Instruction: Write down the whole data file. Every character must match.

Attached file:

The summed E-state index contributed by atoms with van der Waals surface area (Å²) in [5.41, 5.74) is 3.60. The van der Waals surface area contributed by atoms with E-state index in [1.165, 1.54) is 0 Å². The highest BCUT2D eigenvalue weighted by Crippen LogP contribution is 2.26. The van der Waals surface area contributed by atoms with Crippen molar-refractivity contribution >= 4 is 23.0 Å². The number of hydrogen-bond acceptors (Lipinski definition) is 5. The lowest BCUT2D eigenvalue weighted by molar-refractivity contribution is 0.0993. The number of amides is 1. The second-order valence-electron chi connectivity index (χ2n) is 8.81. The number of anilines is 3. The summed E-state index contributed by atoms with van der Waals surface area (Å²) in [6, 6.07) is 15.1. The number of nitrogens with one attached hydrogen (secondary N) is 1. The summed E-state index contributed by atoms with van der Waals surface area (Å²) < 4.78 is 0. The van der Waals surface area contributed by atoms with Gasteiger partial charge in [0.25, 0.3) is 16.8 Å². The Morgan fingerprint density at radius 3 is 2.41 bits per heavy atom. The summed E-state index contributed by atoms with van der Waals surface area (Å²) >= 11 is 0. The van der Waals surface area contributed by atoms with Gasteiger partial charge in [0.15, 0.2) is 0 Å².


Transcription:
The summed E-state index contributed by atoms with van der Waals surface area (Å²) in [5.41, 5.74) is 3.60. The van der Waals surface area contributed by atoms with E-state index in [1.165, 1.54) is 0 Å². The highest BCUT2D eigenvalue weighted by Crippen LogP contribution is 2.26. The van der Waals surface area contributed by atoms with Crippen molar-refractivity contribution >= 4 is 23.0 Å². The number of hydrogen-bond acceptors (Lipinski definition) is 5. The lowest BCUT2D eigenvalue weighted by molar-refractivity contribution is 0.0993. The number of amides is 1. The second-order valence-electron chi connectivity index (χ2n) is 8.81. The number of anilines is 3. The summed E-state index contributed by atoms with van der Waals surface area (Å²) in [6, 6.07) is 15.1. The number of nitrogens with one attached hydrogen (secondary N) is 1. The summed E-state index contributed by atoms with van der Waals surface area (Å²) < 4.78 is 0. The van der Waals surface area contributed by atoms with Gasteiger partial charge in [0.25, 0.3) is 16.8 Å². The Morgan fingerprint density at radius 3 is 2.41 bits per heavy atom. The summed E-state index contributed by atoms with van der Waals surface area (Å²) >= 11 is 0. The van der Waals surface area contributed by atoms with Gasteiger partial charge in [0.15, 0.2) is 0 Å².